SDHB silent on local Covid-19 cases
For the past week Crux has been trying to get information from the SDHB on Covid-19 cases in the Southern Lakes and Cromwell area - without success. This is in spite of the well-understood need for information, truth and transparency during an epidemic or pandemic situation - something PM Jacinda Ardern is putting into practice every day. Without full information, public confidence and trust can quickly decay.
By contrast social media has provided a lot of information that we can't confirm with the SDHB. Examples include the CODC Mayor Tim Cadogan at first denying any Cromwell cases after an SDHB email to Cromwell Primary School parents then, the next day, announcing three individual cases in Cromwell, Roxburgh and Alexandra. Another case was announced on Facebook by the individual actually affected in Te Anau - but nothing from the SDHB. The SDHB has provided no details on the Te Anau, Cromwell, Roxburgh or Alexandra cases.
Crux could get no substantial information from the SDHB on the early Covid-19 case in Queenstown involving a Danish woman and a full TV production crew from Denmark.
Then we could get no detailed information on the early Earnslaw and Walter Peak situation, with the only updates coming from the Wayfare Group who operate both attractions. It subsequently turned out that this was the first evidence of the Hereford Conference cluster.
Then the Hereford Conference cluster and the involvement of the Wanaka A and P show also represented another near-complete information shut-down by the SDHB while at the same time they were contact-tracing and needing more information from the public. A "joint statement" from the SDHB, Canterbury District Health Board and Ministry of Health on the Hereford Conference was supplied first only to Stuff and then to the ODT - but not to other media. In the past few minutes the Ministry of Health has provided this statement to Crux - three days late. It is published in full at the end of this story.
The SDHB has announced that due to what they describe as a very high level of media enquiries that in future information will only be posted on their website, however the latest information on the SDHB website this morning was posted two days ago.
Crux presented these issues to the CEO of the SDHB, Chris Fleming, this morning and he responded by accusing Crux of "conspiracy theories" and threatened to withhold even the sparse media releases already being supplied. The SDHB has said consistently that "all information comes from the Ministry of Health" and yet has been releasing daily SDHB updates to local media that provide an inconsistent level of information. Local media enquiries have been met with the response that answers will be provided on the SDHB website or the following day's SDHB update - but often this has simply not happened.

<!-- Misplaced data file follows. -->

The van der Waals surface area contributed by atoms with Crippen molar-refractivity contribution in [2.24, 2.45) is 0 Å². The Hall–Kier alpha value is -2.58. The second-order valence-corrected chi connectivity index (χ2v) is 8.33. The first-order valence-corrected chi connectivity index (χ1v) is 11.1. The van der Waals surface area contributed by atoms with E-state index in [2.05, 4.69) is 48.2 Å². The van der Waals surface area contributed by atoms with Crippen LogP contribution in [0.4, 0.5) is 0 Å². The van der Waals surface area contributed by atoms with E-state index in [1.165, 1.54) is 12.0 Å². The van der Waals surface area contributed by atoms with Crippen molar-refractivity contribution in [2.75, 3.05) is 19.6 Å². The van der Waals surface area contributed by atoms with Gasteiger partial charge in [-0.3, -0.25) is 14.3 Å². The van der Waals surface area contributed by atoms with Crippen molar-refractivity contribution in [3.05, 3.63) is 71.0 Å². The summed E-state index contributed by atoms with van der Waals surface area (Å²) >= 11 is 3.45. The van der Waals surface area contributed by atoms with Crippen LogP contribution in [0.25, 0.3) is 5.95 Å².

If all information is to come from the Ministry of Health then logically the SDHB should stop providing local media updates that seem to cause more confusion than they solve.
Our hope is that the Ministry of Health will provide information on why the SDHB region has the highest level per capita of Covid-19 cases in the country. Sadly we also have one of the lowest levels of public health care in the country especially in the Southern Lakes area that boasts one 15 bed hospital with one ventilator and an older model on standby. The Lakes District Hospital also has no Intensive Care Unit and no High Dependency Unit.
Crux has received a high volume of messages from local residents complaining about a lack of local Covid-19 information and difficulty getting information on Covid-19 testing and tracing from the SDHB.
JOINT STATEMENT WORLD HEREFORD CONFERENCE - Ministry of Health, Southern District Health Board & Canterbury District Health Board.
Issued prior to the introduction of Alert Level 4 on Wednesday March 25th this week - provided to Crux at 12 noon Saturday March 28.
This was a significant conference for the rural sector with extensive reach: 400 people from 18 countries attended the event in Queenstown, and a number continued their travel to other parts of New Zealand after it finished
The first case health authorities were informed about wasn't exhibiting typical symptoms at the time of the conference. He returned to Australia where he subsequently tested positive for COVID-19.
When alerted to this person having tested positive, organisers contacted public health officials at Southern and Canterbury District Health Boards (where some of the participants had travelled), and based on current advice regarding contacts, an initial message was sent to attendees on 18th March alerting them to possible contact with a confirmed case.
Since then, public health units - along with Healthline and the Minstry's newly established contact tracing unit - have been working to contact trace and follow up on cases and contacts. Figures through to today have identified 840 close contacts, 583 of whom have been tracked.
The World Hereford Conference is a clear example of the very real need for action by all of us to help stamp out clusters of COVID-19.
This action includes health authorities acting swiftly and appropriately to provide initial advice and then actively investigating every case they are notified about. It also means individuals acting responsibly and in line with the clear public health advice.
As we move tonight to Alert level 4, there is clear consensus that the sooner we do this the better. Level 4 gives New Zealand our best chance of breaking the chain of community transmission. This will require all our efforts and the Ministry strongly urges all New Zealanders to play their part.
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